How to Find a Reliable Roofer
Last updated in May 2017
The responsibilities of homeownership don’t get more basic than keeping a roof over your head. Fortunately, roofs are quite durable—most last well over 20 years. Unfortunately, when you do finally need a new one, the cost can be as steep as the slope on a 1940s Cape Cod. And if you hire the wrong contractor, you can spend thousands of dollars too much and still get terrible work. Even when things don’t go horribly wrong, many roofing businesses create too many minor annoyances for their customers, including months of waiting (with pots catching drips) for work to begin, uneven rows of shingles, poor cleanup, and damaged landscaping.
The key to avoiding roof goofs is to hire a reliable roofing contractor, get in writing exactly what will be done, and keep a close eye on the job as it progresses. Fortunately, we found many excellent Washington area roofers—and also discovered you don’t have to pay more to get great work.
Our Ratings Tables include ratings of local roofing contractors. The tables show which areas they serve and which of the major types of roofs they work on. When selecting roofers to bid on your work, consider the following points.
The customer survey ratings reported on our Ratings Tables come from our surveys of consumers—primarily Checkbook and Consumer Reports subscribers. Click here for more info on our survey and other research methods.
Our survey asked consumers to rate roofers they had used “inferior,” “adequate,” or “superior” on the following questions: “doing work properly on the first try,” “starting and completing work promptly,” “letting you know cost early,” “neatness,” “advice on service options and costs,” and “overall quality.” For companies that received 10 or more ratings, our Ratings Tables report the percent of each company’s surveyed customers who rated it “superior” (as opposed to “inferior” or “adequate”) on each of these questions. Our Ratings Tables also report the percent who rated each company “adequate” or “superior” (as opposed to “inferior”) for “overall quality.”
A number of the roofing outfits on our Ratings Tables were reviewed very favorably by a high percentage of their customers. Several companies were rated “adequate” or “superior” overall by 95 percent or more of their surveyed customers; some were actually rated “superior” overall by 90 percent or more of their surveyed customers. Unfortunately, however, substantial numbers of the customers of some of the outfits listed on our Ratings Tables regretted their choices: Several of the companies were rated “superior” overall by fewer than 60 percent of their surveyed customers.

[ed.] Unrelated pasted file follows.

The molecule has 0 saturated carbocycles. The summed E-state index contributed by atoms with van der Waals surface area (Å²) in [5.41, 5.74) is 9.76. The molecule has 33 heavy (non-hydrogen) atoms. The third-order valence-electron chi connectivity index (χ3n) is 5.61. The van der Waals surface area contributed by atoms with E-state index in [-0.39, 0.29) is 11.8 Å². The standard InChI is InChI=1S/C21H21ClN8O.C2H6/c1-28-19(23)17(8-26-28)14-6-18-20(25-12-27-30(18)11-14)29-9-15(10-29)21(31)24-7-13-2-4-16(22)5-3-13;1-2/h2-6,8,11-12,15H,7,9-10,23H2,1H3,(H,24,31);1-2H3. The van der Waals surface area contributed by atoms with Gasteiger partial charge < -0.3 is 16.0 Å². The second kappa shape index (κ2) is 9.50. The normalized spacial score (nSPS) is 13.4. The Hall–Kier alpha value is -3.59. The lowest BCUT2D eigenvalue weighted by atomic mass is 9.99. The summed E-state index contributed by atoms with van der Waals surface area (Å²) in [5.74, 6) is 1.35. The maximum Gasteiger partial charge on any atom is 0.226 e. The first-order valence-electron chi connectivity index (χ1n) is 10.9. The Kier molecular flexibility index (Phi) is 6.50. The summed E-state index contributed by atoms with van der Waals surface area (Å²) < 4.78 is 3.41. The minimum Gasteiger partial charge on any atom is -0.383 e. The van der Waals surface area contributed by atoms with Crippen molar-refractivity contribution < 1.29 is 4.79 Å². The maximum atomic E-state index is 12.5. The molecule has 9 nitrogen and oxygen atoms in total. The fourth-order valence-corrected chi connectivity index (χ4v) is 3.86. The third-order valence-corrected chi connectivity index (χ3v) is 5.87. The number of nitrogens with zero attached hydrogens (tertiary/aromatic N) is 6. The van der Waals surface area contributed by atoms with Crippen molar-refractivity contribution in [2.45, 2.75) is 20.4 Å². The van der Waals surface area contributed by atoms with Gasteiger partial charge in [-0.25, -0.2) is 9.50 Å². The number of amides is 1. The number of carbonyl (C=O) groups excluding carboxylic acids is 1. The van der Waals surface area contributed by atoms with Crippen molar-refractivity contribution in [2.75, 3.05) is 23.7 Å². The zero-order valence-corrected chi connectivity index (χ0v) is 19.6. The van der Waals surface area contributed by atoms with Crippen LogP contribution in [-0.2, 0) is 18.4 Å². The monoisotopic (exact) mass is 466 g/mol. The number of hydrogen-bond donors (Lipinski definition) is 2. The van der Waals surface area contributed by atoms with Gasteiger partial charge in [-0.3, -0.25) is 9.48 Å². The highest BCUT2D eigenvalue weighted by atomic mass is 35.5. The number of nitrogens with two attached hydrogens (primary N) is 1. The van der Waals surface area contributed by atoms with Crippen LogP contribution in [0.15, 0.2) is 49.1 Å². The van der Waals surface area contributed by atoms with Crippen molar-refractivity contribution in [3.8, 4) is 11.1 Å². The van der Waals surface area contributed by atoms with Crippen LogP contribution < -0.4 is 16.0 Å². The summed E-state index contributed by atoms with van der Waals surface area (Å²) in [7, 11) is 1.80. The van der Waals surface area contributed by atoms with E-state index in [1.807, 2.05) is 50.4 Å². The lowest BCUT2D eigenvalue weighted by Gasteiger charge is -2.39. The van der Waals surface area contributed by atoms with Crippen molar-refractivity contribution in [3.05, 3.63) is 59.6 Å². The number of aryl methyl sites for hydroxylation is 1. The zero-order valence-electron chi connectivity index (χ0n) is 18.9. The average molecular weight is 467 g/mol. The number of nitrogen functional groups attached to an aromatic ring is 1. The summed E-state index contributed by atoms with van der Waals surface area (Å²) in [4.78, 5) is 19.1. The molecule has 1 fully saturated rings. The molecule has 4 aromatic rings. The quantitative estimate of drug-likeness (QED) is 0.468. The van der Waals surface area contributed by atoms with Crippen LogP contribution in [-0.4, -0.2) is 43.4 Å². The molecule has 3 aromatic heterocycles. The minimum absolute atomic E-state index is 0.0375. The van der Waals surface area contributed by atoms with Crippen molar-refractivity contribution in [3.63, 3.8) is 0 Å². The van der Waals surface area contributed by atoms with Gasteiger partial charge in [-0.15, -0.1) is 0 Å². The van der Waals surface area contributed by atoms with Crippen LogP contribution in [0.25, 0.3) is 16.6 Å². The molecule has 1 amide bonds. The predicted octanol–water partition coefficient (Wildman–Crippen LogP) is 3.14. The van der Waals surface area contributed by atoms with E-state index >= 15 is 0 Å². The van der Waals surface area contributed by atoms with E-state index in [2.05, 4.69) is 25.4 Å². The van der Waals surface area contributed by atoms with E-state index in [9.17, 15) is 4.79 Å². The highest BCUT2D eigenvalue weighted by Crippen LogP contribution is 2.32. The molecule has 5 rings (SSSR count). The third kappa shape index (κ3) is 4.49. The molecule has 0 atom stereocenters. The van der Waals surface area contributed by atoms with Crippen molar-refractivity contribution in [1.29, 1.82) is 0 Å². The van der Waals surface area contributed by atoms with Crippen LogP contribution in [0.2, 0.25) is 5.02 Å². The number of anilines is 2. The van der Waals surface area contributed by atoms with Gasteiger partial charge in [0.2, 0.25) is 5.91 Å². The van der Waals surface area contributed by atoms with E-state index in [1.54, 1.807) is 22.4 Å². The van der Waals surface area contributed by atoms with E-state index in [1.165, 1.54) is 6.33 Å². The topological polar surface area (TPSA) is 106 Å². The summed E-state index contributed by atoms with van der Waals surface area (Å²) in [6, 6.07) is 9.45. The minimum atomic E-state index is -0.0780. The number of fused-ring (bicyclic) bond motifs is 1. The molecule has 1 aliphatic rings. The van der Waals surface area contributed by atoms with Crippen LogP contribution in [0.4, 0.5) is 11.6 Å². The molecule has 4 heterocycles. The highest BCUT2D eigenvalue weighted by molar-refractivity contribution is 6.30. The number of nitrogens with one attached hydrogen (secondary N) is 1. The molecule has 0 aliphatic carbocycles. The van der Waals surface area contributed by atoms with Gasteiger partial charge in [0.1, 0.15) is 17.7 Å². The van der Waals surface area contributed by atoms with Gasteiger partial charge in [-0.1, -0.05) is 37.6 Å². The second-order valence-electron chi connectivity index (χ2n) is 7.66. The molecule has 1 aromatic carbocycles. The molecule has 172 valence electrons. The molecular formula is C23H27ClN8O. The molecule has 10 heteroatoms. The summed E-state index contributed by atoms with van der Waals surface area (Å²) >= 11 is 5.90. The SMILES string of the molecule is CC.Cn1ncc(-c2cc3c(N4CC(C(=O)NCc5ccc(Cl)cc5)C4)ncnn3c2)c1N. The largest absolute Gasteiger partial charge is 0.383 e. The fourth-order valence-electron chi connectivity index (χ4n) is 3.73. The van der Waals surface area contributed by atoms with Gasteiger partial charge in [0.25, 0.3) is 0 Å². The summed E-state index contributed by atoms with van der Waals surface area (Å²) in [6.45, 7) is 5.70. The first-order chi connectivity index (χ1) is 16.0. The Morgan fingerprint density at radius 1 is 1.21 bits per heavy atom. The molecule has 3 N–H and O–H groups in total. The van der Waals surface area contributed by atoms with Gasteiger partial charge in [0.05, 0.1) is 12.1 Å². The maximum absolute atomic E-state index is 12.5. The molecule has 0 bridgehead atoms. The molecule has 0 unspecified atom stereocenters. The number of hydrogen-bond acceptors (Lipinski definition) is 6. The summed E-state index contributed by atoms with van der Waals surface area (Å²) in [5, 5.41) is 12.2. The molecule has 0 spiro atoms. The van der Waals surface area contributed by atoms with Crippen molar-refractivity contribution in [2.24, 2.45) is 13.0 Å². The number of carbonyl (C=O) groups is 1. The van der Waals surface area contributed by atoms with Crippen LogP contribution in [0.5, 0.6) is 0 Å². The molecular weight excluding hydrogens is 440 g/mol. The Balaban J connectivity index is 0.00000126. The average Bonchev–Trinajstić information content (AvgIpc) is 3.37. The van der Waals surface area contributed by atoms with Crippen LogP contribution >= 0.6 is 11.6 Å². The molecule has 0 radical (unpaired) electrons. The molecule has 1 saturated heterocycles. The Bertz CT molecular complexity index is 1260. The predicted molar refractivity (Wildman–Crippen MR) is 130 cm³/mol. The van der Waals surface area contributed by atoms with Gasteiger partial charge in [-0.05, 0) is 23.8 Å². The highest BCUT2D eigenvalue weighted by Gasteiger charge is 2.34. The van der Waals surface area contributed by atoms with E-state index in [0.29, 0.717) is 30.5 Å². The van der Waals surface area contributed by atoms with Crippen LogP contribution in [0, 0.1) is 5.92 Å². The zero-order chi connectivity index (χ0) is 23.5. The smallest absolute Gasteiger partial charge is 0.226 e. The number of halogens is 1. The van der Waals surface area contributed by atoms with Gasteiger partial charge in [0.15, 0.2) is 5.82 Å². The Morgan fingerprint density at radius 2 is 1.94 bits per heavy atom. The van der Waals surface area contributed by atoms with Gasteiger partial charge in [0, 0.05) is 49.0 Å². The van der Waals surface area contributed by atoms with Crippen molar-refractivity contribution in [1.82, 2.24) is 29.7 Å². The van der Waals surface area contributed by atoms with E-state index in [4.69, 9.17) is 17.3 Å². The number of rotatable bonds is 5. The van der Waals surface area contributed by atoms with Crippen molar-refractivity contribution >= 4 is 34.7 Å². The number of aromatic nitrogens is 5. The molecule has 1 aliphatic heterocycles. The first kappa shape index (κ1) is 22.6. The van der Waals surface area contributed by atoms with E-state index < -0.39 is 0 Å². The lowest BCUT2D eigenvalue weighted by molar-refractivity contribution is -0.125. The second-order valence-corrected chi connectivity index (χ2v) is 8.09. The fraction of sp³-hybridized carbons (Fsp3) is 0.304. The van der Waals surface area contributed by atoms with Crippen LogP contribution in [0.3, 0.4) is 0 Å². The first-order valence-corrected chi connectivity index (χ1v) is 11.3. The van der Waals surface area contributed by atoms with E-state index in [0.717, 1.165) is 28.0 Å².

Our Ratings Tables also show counts of complaints we gathered from the Better Business Bureau (BBB) for a recent three-year period, the number of complaints on file with local government consumer protection offices for a recent two-year period, and complaint rates relative to the volume of work companies do. Click here for more information on reported complaint counts and rates.
To reduce the risk of dissatisfaction, pay for most or all of the work only after the job is completed. This gives you leverage to ensure that work is done properly and on time. Our Ratings Tables show what percentage of the contract price on a $5,000 roof installation job each company “ordinarily” allows the customer to pay upon completion or later. Many companies allow you to withhold the entire amount until completion. We strongly advise you to choose a contractor that requires no payment before work begins—or certainly not more than 10 percent of the contract price.
Licenses and Bonds
Think ahead about obtaining additional leverage in case you’re dissatisfied with a contractor’s performance. A company may seem conscientious and cooperative early in the process, but prove harder to live with later.
Choose a contractor licensed in your jurisdiction, and you enable local consumer affairs officials and licensing authorities to use the threat of license cancellation as leverage in working to resolve disputes. With a licensed contractor, you also up the chances that authorities will feel you deserve their help. Ask any contractor you are seriously considering to present proof of a currently valid license; then verify by calling the appropriate licensing officials.
Local jurisdictions have built financial responsibility provisions into their licensing requirements. These provisions come in two forms:
First, there are bonding requirements. Many jurisdictions require contractors to secure bonds ranging from $10,000 to $25,000. If a company fails to perform under your contract, goes bankrupt, or disappears with your money, you can seek compensation from the bonding company.
A bond will not fully protect you if your loss is greater than the size of the bond. And if a company goes bankrupt, other customers are likely to make claims. Since the bonding company’s total liability is limited to the amount of the bond, and since claims usually are paid based on a first-come-first-paid basis, you may get little or nothing.
A second type of protection are claims funds.